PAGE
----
It's all in the interest of research: This week I asked people
around the office what brands they're loyal to.
StreetAuthority Chief Operating Officer Jack Lizmi pledges his
allegiance to TVs by Samsung (London: SMSN) and cars by
. Business Development Manager Karie Meltzer remains a fan of Cole
Haan high heels, despite
decision late last year to sell the iconic brand to a
Among StreetAuthority's editors, Brad Briggs fills his car at
Exxon Mobil (
Exxon stations whenever he can. Anthony Haddad uses razors by
Gillette, a product of
Procter & Gamble (
, and Rosie Hatch is a devotee of
namesake brand. Francisco Bermea half-heartedly laments that "the
most consistent thing" in his life these days is Pert Plus, the
shampoo, another product of P&G.
Brand loyalties matter, to consumers and to the companies that
typically spend anywhere from a few dollars to a few hundred
dollars or more to acquire just one new customer.
In his September 2012 book "The Fusion Marketing Bible" author
Lon Safko says
Priceline.com (Nasdaq: PCLN)
spends about $7 in marketing and advertising per new customer. The
expenses go up to $10 for BarnesandNoble.com, and to $175 for TD
Sprint PCS customeracquisition cost amounts to $315 per capita.
Of course, every company is interested in acquiring new clients,
but from anet revenue perspective, the advantage goes to those
businesses whose customers keep coming back for more.
Another advantage of customer loyalty: retained customers
oftenoffer business referrals and word-of-mouth recommendations. In
this age of Yelp, Facebook and other social media, it pays to be
Add it all up and it only stands to reason that the companies
that retain their customers for a long period of time stand a
better chance of delivering consistent, outsized profits for
So noted Paul Tracy in the January mid-month update of his
Top 10 Stocks
"It makes perfect sense," wrote Paul. "Existing customers are
several hundred percent more likely to buy when compared with new
prospects." Moreover, Paul said, "Businesses that enjoy strong
customer loyalty also have an easier time raising their prices,
which can lead to fatprofit margins ."
Top 10 Stocks
holding that fits the customer loyalty mold to a "T" is
, the global coffee giant whoseshares have risen more than
five-fold since late 2008.
The average Starbucks customer visits one of the company's
18,000 stores six times a month, and its most loyal customers visit
16 times a month.
"Its customers are fanatical about their beverages, and they
stay loyal to Starbucks for the brand, the customer experience and
the consistency of the company's drinks," said Paul.
Fueling the fanaticism is "My Starbucks Rewards," a customer
loyalty program industry consultant LoyalMark unreservedly called
"the most successful loyalty program in the U.S."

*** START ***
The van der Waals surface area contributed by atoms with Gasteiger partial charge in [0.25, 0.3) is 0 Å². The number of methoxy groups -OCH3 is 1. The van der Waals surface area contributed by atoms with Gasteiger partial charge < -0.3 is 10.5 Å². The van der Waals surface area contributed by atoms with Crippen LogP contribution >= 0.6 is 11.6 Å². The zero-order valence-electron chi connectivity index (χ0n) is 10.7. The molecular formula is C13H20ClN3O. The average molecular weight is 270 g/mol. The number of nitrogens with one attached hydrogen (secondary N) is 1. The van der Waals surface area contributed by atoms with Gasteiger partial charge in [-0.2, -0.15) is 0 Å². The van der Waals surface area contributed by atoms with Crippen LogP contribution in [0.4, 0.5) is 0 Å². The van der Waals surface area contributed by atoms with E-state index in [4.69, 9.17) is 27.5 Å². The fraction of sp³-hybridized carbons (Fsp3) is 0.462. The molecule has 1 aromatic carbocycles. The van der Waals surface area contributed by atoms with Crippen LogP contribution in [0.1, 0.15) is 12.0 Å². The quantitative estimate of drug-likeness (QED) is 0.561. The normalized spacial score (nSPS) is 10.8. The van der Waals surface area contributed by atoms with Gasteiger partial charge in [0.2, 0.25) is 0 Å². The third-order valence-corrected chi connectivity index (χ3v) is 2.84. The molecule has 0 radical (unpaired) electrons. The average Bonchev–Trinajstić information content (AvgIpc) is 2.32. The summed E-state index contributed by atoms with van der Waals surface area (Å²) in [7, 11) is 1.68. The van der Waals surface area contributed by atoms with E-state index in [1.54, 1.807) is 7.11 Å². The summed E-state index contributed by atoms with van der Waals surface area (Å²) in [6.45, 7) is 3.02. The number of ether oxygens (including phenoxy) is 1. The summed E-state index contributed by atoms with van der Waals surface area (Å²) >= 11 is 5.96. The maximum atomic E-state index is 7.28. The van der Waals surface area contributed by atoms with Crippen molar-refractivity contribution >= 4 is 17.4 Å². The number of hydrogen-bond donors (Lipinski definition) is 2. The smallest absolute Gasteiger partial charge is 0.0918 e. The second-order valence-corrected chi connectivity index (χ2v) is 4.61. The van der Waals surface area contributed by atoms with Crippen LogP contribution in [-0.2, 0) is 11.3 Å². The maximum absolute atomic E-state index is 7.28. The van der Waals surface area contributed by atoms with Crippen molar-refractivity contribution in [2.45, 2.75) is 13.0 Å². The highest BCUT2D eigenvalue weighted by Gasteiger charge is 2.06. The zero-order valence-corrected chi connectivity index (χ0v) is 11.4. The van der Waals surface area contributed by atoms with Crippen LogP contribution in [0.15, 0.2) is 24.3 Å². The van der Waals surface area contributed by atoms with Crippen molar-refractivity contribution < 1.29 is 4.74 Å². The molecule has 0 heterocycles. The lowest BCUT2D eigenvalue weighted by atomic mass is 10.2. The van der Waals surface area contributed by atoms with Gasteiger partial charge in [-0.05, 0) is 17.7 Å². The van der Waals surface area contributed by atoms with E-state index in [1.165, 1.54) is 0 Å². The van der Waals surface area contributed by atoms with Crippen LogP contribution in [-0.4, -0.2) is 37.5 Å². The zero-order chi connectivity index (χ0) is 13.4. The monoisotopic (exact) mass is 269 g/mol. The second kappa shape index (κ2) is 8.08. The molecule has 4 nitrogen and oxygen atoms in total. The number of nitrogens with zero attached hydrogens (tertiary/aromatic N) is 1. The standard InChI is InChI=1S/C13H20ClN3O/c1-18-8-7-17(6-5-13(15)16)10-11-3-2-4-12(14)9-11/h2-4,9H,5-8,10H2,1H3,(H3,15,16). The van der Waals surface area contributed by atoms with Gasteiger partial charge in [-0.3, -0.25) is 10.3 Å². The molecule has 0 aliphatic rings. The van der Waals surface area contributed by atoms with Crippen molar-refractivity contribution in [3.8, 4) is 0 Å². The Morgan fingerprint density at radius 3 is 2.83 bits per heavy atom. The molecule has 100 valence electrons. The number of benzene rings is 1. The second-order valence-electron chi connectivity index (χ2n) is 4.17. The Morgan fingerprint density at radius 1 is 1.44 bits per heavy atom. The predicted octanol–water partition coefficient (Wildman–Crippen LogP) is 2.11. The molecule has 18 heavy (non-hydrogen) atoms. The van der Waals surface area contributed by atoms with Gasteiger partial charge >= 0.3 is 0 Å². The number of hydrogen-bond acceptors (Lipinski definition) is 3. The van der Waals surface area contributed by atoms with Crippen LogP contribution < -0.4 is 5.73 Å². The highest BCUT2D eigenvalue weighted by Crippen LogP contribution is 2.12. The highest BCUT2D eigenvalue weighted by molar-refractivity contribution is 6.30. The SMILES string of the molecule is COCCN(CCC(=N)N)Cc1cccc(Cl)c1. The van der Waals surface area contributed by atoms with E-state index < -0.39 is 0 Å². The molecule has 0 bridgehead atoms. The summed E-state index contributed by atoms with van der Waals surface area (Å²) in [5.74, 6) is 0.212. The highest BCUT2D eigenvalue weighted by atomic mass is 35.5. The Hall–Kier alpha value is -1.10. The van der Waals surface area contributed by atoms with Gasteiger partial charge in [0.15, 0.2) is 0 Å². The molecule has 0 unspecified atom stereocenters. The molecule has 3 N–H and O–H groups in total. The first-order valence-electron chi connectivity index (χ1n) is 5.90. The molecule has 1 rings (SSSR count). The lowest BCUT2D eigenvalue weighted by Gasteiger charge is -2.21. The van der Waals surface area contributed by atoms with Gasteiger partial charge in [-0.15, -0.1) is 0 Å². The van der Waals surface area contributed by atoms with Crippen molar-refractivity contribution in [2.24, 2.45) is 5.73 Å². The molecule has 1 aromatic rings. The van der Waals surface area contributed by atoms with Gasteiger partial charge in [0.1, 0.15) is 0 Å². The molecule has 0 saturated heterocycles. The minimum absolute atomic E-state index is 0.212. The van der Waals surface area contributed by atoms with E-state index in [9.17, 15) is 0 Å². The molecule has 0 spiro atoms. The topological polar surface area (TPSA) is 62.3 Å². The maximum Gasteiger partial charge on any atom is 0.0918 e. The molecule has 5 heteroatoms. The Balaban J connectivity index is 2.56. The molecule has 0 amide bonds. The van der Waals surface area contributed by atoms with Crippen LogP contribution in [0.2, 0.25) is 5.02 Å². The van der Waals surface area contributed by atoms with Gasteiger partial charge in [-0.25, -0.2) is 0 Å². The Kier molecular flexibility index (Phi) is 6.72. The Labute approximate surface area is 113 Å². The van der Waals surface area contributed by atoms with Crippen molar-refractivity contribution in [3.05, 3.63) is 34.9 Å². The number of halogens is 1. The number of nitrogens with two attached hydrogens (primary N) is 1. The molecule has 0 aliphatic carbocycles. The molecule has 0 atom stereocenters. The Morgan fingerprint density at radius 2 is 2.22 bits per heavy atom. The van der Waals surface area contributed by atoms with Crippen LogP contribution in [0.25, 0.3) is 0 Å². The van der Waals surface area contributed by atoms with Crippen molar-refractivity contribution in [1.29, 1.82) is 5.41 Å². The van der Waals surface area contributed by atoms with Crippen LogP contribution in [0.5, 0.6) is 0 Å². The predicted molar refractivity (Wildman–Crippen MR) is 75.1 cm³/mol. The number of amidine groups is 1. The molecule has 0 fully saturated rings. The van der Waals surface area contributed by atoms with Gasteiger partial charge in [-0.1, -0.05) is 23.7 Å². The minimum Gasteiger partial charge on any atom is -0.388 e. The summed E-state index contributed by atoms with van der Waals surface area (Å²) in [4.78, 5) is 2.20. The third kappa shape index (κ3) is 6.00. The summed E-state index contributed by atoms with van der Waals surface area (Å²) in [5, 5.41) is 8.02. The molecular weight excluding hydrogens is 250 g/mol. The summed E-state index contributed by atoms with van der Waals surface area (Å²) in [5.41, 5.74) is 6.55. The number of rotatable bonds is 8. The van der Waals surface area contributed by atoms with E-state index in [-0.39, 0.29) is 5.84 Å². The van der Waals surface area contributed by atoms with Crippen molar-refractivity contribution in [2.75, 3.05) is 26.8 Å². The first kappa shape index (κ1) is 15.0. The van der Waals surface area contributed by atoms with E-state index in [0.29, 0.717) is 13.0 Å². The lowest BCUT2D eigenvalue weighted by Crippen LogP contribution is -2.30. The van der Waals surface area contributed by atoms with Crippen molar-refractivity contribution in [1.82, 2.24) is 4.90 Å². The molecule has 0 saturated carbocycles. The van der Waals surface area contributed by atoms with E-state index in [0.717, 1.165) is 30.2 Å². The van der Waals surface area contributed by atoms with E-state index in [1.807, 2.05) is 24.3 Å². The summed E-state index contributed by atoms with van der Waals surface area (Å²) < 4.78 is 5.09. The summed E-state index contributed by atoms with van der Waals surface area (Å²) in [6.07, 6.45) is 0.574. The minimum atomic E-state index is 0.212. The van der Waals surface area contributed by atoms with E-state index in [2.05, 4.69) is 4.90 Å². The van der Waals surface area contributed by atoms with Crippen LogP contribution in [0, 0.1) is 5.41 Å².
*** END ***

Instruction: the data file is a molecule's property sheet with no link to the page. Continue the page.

Thebottom line for investors, according to Paul, is this:
"Customer loyalty comes in many forms. Sometimes a company's
customers are locked in under long-term contracts. In other cases
customers face significant switching costs... or they're
extremely loyal to their favorite brands. Whatever the reason, if
you invest exclusively in companies that keep their customers
happy -- and keep them buying for years... decades... even for a
lifetime -- then you'll increase your odds of beating the
While many companies enjoy strong, lasting customer loyalty, not
all of them return the favor by returningmoney back to shareholders
via dividends and buybacks -- two "rewards" for investors that can
often make the difference between meeting the market and beating
With that in mind, Paul recently released a new report revealing
what he calls the "Dividend Vault", a massive $1.7 TRILLIONcash
hoard many U.S. companies -- including some of the country's most
popular brand names -- are sitting on right now.
It started during the height of the 2007-2008 financial crisis.
Acting out of fear, companies started hoarding cash as banks
stopped lending and theeconomy came to an abrupt halt. Corporate
America has spent the past few years hoarding this cash like it was
going out of style. And now this "Dividend Vault" is so large, many
companies simply can't decide what to do with all that cash.
Corporate America has spent the last few years hoarding this
cash like it was going out of style.
The only solution: Start paying that money out to shareholders
Of course, these companies aren't going to pay it out all at
once, but you'd be surprised by the sheer magnitude of this
For example, S&P SeniorIndex Analyst Howard Silverblatt
recently told TheWall Street Journal that S&P 500 companies
paid a record $281.5 billion in dividends in 2012 -- up 17% from
2011 and 14% higher than the previous record set in 2008.
And Silverblatt says, "the only way for there not to be a record
in 2013 is for mass cuts in dividends..." But with all that extra
cash sitting in the bank, we don't expect that to happen.
Paul has already gone on record saying that
we're headed for a "Dividend Decade"
-- a period where ALL of the market's returns in the next decade
come from dividends and is convinced that shares of companies that
are tapping into their huge cash balances, or "Dividend Vaults."
are the way to go.
Paul and his team have identifiedwill account for roughly 10%,
or $30.1 billion, of all dividends paid by major U.S. corporations
But this isn't the only reason Paul likes these companies. In
his latest research video, Paul goes on to explain why these
companies are not only likely to pay out hefty dividends for years
to come, but also have the potential to deliver big share price
Action to Take -->
You can watch Paul's latest presentation, and learn how to get a
piece of the next round of cash payouts -- payouts that will be
sent to investors in the next several weeks --
. (If you'd prefer to read a transcript,